When I first mooted the idea of establishing a writing prize in my mother’s name, there were many naysayers. “No-one reads in Pakistan”, commented one cousin, “you’ll be lucky if you get twenty entries”. Three years in and nearly 900 submissions (in 2 years) later, I am gratified to see the Zeenat Haroon Rashid Writing Prize for Women firmly embedded in the Pakistani literary landscape as the standard bearer in the field.
When I consider its success, I attribute it to several things.
First and foremost are its feminist credentials, which developed more or less organically. Inviting women to tell their stories soon revealed common themes: a longing for greater freedoms; a desire to participate in public life and have gender equality; calling out misogyny, injustice and mistreatment of women by all segments of society. Many women see this feminism as the Prize’s heritage, reinforced visually by the image of our logo which features a young Zeenat photographed in 1948 by LIFE photographer Margaret Bourke-White expressing the vigour, vitality and hope with which young women greeted the dawn of the new nation, eager to play their part in every field.
Second was the role that electronic media played, not only in publicising the call for submissions, but also in promoting the new writing that was discovered through the prize. Social media was instrumental in spreading the word, but publication of the stories on our website garnered acclaim for the authors on an international platform, which would have been all but impossible in an earlier, non-digital age. One thing that has been completely astonishing is the reach of the prize, from the remotest parts of the country like Hunza and Turbat, through the diaspora worldwide. Again, organic spread through social media has caught us by surprise.
Next, the calibre of the judging panel has encouraged the very best of our aspiring women writers to test their mettle by subjecting their work to the scrutiny of respected literary figures. From inaugural year judge, anthologist and critic Muneeza Shamsie, to this year’s panellist, her daughter Kamila, the prize has managed to win support from among the best of Pakistani literati including publishers Ameena Saiyyid and Faiza Khan, journalists Ahmed Rashid, Homa Khaleeli, and the late Irfan Husain, authors Moni Mohsin, Saadia Quareshi Shepard, Alice Albinia and Hanif Kureshi and academic Prof Maryam Wasif Khan who have all offered their time, enthusiasm and expertise pro-bono.
Finally, I’m convinced that the active participation of family members in any charitable venture is essential in making it successful. My daughter, Shan Vahidy has worked tirelessly in reading submissions and co-ordinating the judging panel and nieces Homa Khaleeli, Selina Rashid and Alia Shoaib have also played significant roles. Lately people have been telling me to institutionalise the Prize, register as a charity, form a committee, gather funds from external sources, but throwing money at it will come to nothing unless there is the active participation of enthusiastic volunteers and especially family members. I’m hoping many of the talented contestants who have supported this venture will come on board with their specific skills whether as artists and graphic designers or as IT experts (this website really needs a professional touch!)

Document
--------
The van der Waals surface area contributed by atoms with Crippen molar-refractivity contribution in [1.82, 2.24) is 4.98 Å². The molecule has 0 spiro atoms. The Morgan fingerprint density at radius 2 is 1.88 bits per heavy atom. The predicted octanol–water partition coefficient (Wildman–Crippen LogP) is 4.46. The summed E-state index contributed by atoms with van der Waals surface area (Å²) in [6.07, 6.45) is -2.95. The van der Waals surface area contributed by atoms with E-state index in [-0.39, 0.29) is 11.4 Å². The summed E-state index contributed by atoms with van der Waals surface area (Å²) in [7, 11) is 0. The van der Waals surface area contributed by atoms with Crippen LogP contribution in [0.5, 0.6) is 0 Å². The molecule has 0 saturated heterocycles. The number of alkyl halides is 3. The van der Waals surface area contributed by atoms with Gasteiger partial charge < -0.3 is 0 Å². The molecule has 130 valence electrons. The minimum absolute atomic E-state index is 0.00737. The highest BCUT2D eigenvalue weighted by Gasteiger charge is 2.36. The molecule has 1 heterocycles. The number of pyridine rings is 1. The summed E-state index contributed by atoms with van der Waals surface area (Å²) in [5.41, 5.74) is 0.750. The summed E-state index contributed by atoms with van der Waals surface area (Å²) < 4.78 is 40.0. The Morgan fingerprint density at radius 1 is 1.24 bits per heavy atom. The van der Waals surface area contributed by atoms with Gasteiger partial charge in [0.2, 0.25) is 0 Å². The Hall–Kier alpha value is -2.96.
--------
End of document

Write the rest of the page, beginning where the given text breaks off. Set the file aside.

There are also important lessons I have learned while running the Prize. A light-bulb moment was when I realised how desperate women are to tell their stories. Although I considered a writing competition to be a channel for writers to display their literary skills, it seems many women viewed it as a forum to share in intimate detail, their personal dilemmas, experiences and traumas even if their writing ability in English was very limited. In that sense it was gratifying to put to rest the traditional idea that Pakistani women, especially from remote rural areas, are shrinking violets. Pakistani women have a voice and opinions which they are not loath to exercise given the opportunity, and I hope many platforms will arise (at least online) which will afford them that opportunity. Another lesson I have learned is that there are plenty of good, kind, supportive people and organisations who will provide pro-bono help and encouragement for a well-conceived venture. (My own personal angels are thanked elsewhere on this website.)
But the most salutary lesson of all is discovering that there is enormous talent amongst women in Pakistan both literary and otherwise. Writers, journalists, artists, filmmakers, sportswomen, broadcasters, actors, musicians, comediennes, scientists and entrepreneurs are increasingly being acclaimed internationally and winning kudos among their peers globally. What the prize has made me do is to seek them out and promote them and for that widening of my horizons, I am truly grateful.
And yet, in the end I am still left wondering, who is the genius behind Swinery?